LIBREVILLE, Gabon (AP) — Gabon's newly re-elected president sought to assert authority Thursday as the presidential guard attacked the opposition candidate's party headquarters amid fiery protests that have seen three killed, hundreds detained and the internet blocked.
The opposition quickly alleged election fraud after results announced Wednesday showed that a family dynasty stretching back to the 1960s would remain in power in this oil-rich Central African country.
President Ali Bongo Ondimba beat opposition candidate Jean Ping by a narrow margin in Saturday's vote, 49.8 percent to 48.2 percent, according to the electoral commission's provisional results.
"I know who has won and who has lost," Bongo said Thursday to local media. "Who has won? One million, eight hundred thousand Gabonese with whom we will progress together. Who has lost? A small group which had the objective of taking power to use Gabon instead of serving it."
Ping's supporters have taken to the streets in protest, burning cars and buildings, vandalizing and looting. They burned cars in front of the National Assembly on Wednesday night, sending thick smoke over the city, after police fired tear gas at hundreds of demonstrators.
Security forces detained 800 people in the capital, Libreville, and 400 people in other areas of the country, according to Interior Minister Pacome Moubelet Boubeya.
The unrest killed at least three people, Boubeya said, without giving details.
The president said he was sad for the deaths of citizens, and he thanked security forces, who he said did all they could to avoid using live bullets.
In a statement, U.N. Secretary-General Ban Ki-moon called the response by security forces "disproportionate" and he called on the government to "immediately restore communications, especially the Internet."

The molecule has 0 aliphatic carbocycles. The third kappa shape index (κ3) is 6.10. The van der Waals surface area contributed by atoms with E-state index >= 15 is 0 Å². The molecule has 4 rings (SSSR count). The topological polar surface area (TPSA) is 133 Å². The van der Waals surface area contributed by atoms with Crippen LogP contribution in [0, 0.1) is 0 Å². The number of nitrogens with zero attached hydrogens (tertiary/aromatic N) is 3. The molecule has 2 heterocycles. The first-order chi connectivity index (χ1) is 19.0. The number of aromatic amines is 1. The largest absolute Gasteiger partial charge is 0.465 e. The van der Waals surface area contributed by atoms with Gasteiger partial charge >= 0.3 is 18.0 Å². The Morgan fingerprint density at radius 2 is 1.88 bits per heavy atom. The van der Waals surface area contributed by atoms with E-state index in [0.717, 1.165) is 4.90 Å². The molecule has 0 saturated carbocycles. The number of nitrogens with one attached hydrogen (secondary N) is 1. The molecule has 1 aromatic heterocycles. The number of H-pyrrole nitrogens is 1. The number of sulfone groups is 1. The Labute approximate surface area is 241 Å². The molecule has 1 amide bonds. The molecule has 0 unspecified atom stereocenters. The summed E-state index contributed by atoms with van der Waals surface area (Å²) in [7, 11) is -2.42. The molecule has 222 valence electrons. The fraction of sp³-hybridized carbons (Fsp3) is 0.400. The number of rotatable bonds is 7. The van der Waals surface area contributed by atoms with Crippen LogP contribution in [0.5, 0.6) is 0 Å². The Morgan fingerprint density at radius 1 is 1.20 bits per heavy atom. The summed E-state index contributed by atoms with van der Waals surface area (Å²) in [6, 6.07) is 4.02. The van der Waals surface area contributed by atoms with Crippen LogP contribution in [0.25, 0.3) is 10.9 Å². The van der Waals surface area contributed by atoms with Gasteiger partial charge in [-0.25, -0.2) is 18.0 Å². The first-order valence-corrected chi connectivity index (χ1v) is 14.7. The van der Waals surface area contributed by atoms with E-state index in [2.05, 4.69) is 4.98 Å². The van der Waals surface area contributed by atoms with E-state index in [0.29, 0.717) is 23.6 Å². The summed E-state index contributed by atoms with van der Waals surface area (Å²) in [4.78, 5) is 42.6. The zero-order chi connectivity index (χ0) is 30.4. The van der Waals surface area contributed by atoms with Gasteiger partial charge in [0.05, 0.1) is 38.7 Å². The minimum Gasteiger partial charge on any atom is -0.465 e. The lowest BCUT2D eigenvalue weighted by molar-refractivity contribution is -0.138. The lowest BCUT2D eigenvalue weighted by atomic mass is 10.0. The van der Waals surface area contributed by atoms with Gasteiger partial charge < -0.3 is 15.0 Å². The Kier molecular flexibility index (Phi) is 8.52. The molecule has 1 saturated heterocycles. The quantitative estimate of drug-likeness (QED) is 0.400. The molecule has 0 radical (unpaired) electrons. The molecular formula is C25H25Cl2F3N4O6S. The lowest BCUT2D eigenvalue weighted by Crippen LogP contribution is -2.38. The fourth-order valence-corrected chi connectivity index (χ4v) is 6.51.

Spokesman John Kirby, briefing reporters Thursday, said the U.S. State Department was in contact with the government of Gabon in the wake of the elections and said the results are "provisional" because they have not yet been certified.
"We urge all parties to come together peacefully at this critical time to halt the slide towards further unrest," he said.
Ban's special representative for central Africa, Abdoulaye Bathily, briefed the U.N. Security Council on Thursday by video link from Libreville.
The council stressed the importance of "a transparent and impartial" electoral process and called on "all candidates, their supporters, political parties and other actors, to remain calm, refrain from violence and other provocations, and to resolve any electoral disputes through established constitutional and legal mechanisms."
Around 1 a.m. Thursday, soldiers in green berets, who are known to be part of the presidential guard, shot live rounds during an attack on Ping's opposition headquarters, injuring at least 20, according to Paul Marie Gondjout, an opposition official who was there. One person was killed, said Ping's campaign director, Rene Ndemezo'o Obiang.
Security forces later surrounded the building, and remained there Thursday night, detaining more than a dozen members of the National Union opposition party inside, said party spokeswoman Sandrine Akere. Ping was not in the building.
Government spokesman Alain Claude Bilie-By-Nze confirmed the presidential guard operation on the opposition headquarters.
"It was a part of securing the headquarters of Jean Ping, because all of the operations for the capital had been planned there," said Bilie-By-Nze, referring to the protests. He said at least 16 had been injured and were being treated.
The spokesman called on people contesting the vote to do so through proper legal channels.
Looting and clashes also followed Bongo's previous election win in 2009, when he came to power after the death of his father, longtime ruler Omar Bongo.
European Union observers have criticized what they called a "lack of transparency" in the vote, and both the EU and the United States have called for electoral officials to publish results from all polling stations.
Associated Press writers Bradley Klapper in Washington and Edith M. Lederer at the United Nations contributed to this report.